Painting by Cheri Samba

Lokuta eyaka na ascenseur, kasi vérité eyei na escalier mpe ekomi. Lies come up in the elevator; the truth takes the stairs but gets here eventually. - Koffi Olomide

Ésthetique eboma vélo. Aesthetics will kill a bicycle. - Felix Wazekwa

Sunday, November 14, 2010

Congressional staffer gives details about "conflict minerals" legislation

I was on a panel on Friday on conflict minerals, which was very instructive. Toby Whitney, the legislative director of Congressman Jim McDermott, was there - McDermott was one of the main sponsors of the "Congo conflict minerals" bill signed into law by President Obama in June this year.

I learned a few things.

First, and most importantly, there had been some debate among experts about the exact provisions of the bill. Toby clarified: The bill does not prohibit companies from buying conflict minerals. Instead, it requires them to carry out due diligence on their supply chain and to report back to the Securities and Exchange Commission what measures they have taken to find out whether they are importing minerals that fuel conflict in the Congo. "It's a name-and-shame bill," Toby said. There will only be fines for companies that do not do good reporting and auditing. Companies that carry out all the correct due diligence and report back to the SEC that they are indeed importing conflict minerals will not be fined.

Hence the importance of pressure from NGOs, press and private citizens. Since all these reports have to by law made public by the companies, the cost for the company will be reputational. For example, we are already asking Yale University to make clear to the companies it invests in that it will not keep them in its portfolio if (a) they do not carry out all the due diligence required by Section 1502 of the Dodd-Frank bill; and (b) if they do indeed buy minerals that fuel conflict in the Congo. Since Yale has a $17 billion endowment and is seen as a leader in investments, a policy statement could be important.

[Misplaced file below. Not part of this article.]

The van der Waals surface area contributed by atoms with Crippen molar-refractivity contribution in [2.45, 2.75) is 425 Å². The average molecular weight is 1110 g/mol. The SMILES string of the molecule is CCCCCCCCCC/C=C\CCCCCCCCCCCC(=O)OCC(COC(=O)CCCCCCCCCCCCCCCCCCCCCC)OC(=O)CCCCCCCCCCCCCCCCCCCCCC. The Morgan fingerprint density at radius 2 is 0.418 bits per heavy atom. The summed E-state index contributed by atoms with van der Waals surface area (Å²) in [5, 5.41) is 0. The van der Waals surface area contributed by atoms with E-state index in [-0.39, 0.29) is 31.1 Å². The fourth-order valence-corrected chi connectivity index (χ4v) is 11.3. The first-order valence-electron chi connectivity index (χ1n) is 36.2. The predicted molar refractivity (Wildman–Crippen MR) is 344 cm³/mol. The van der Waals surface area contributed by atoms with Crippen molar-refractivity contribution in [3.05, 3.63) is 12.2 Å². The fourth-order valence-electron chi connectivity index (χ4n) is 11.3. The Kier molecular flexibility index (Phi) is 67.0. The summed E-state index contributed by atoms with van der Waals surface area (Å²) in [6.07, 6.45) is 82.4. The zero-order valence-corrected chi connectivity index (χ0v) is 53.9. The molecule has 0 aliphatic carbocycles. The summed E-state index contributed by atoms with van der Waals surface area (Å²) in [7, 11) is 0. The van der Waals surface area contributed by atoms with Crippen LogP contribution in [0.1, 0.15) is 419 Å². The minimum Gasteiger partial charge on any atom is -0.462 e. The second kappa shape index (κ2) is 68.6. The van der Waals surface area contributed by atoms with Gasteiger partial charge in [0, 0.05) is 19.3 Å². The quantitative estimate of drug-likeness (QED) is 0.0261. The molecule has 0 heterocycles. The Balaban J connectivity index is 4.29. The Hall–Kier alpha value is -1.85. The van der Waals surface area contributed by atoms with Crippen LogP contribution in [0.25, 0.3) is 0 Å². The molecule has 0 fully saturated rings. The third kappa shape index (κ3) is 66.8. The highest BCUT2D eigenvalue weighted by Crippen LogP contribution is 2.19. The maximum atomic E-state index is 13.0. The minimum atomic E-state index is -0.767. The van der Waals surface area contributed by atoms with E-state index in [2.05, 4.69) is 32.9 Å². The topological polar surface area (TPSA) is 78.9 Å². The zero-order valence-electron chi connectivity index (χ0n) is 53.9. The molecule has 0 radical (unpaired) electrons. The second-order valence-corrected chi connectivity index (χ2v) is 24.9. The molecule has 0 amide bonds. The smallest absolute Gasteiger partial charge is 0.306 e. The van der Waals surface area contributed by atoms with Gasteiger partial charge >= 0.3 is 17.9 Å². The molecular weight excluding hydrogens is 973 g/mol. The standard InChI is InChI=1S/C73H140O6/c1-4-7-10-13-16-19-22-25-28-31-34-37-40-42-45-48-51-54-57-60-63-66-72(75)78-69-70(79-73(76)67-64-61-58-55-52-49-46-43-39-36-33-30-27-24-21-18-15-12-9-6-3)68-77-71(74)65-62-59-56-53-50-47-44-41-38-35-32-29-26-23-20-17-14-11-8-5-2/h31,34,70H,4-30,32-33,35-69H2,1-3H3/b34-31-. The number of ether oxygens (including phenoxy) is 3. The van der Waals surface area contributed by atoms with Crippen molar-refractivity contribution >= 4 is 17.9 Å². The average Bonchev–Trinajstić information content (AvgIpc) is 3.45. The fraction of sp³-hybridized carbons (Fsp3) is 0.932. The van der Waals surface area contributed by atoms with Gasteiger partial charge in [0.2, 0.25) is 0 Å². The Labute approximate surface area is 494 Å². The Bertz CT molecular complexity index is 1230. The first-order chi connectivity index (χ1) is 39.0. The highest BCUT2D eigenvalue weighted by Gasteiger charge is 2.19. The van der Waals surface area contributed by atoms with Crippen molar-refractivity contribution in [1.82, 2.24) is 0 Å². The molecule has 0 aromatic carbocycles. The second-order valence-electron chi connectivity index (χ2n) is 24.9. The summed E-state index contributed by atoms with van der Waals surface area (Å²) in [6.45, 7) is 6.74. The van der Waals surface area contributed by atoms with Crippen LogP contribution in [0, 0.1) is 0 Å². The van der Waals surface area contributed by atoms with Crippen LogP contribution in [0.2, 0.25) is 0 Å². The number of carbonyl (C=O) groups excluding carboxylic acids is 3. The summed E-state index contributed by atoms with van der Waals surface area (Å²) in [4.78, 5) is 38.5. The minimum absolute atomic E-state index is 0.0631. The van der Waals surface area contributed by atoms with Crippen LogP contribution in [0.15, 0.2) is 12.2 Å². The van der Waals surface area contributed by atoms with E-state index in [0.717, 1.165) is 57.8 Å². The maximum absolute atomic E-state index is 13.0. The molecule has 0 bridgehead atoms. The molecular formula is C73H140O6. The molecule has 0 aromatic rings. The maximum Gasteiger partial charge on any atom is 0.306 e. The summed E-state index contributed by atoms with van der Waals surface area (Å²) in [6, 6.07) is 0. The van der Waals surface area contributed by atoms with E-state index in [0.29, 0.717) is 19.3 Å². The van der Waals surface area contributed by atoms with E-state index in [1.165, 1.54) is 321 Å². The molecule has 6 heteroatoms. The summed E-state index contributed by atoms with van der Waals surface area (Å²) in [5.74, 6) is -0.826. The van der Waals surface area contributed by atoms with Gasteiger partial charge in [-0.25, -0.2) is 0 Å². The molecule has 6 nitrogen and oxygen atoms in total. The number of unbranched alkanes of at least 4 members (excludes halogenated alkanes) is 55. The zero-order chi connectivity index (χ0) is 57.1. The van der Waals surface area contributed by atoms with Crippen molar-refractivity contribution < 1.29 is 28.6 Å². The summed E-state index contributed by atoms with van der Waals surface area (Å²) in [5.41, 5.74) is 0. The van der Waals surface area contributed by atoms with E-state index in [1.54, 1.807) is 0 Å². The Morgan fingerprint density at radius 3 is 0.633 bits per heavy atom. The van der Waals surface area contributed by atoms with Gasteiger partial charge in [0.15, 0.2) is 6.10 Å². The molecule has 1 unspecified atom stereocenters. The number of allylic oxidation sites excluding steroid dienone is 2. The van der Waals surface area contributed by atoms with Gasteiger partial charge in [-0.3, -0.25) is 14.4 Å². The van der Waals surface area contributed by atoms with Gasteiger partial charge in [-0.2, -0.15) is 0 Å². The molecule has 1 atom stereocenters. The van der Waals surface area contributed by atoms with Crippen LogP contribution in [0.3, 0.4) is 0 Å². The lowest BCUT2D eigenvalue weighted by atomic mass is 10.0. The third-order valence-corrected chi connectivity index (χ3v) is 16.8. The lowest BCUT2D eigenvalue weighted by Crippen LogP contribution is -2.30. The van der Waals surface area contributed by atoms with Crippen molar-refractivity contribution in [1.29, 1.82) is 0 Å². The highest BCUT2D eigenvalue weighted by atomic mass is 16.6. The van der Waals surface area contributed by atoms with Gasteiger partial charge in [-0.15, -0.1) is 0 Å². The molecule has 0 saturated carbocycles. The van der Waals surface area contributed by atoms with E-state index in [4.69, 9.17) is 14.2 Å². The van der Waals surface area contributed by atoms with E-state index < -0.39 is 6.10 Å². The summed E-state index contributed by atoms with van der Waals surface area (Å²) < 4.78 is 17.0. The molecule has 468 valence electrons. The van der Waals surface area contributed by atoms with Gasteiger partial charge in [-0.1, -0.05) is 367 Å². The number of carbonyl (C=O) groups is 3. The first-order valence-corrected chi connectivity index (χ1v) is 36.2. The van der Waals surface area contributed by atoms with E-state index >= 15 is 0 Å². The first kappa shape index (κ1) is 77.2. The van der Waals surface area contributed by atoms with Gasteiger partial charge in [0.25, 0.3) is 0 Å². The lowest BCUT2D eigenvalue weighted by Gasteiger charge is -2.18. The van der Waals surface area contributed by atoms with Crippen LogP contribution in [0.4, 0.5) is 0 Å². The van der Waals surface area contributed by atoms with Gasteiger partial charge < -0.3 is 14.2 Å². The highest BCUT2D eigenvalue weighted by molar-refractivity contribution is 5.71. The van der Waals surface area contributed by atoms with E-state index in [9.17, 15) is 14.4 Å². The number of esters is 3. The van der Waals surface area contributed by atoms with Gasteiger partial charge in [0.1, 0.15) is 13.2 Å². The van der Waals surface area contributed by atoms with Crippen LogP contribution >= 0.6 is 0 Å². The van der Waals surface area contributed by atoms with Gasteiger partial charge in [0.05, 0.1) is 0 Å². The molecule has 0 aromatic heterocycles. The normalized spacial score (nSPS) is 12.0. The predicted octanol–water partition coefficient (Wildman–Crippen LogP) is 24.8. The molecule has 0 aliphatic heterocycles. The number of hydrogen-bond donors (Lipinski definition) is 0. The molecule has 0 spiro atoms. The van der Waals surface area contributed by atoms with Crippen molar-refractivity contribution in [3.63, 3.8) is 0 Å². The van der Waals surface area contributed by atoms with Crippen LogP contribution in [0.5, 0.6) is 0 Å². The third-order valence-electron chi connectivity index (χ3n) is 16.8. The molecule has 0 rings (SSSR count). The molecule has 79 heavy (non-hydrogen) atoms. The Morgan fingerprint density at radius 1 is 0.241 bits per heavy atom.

Secondly, Whitney bemoaned the departure from Congress of some of the congressional leaders on humanitarian issues. Russ Feingold (D-Wisconsin) was beaten by a Tea Party conservative, and Sam Brownback (R-Kansas) resigned from the senate to become governor of Kansas. Both had traveled repeatedly to Central Africa and, whatever we may think about their other political views, had promoted numerous bills and spending on humanitarian issues.

Lastly, Whitney detailed the resistance that had come up against the conflict minerals bill. Like many other congressional staffers, he reported the intense corporate lobbying against the bill. In the end, he said, they had won out because it was difficult for a company to be seen as in support of rape in the Congo


Champ said...

Hello Jason
Do you know if Yale is vested in AngloGold Ashanti, whose largest investor is American John Paulson of Paulson and Company? AngloGold is one of the companies identified by Human Rights Watch and UN Reports as having fueled the Congo through illegal exploitation of Congo's resources and supporting of rebels in Eastern Congo. Also, is Yale vested in any of the other 85 or so companies named in the UN Reports (2001 - 2003) and which the UN Mapping Report says that the Congolese people are entitled to reparations from? It would seem strange if Yale and other universities were to divest from electronics companies that may be sourcing minerals from the Congo and not doing anything regarding mining companies that have been identified as either illegally exploiting Congo's riches or been party to odious contracts.

Please let us know! Thanks

Sphex said...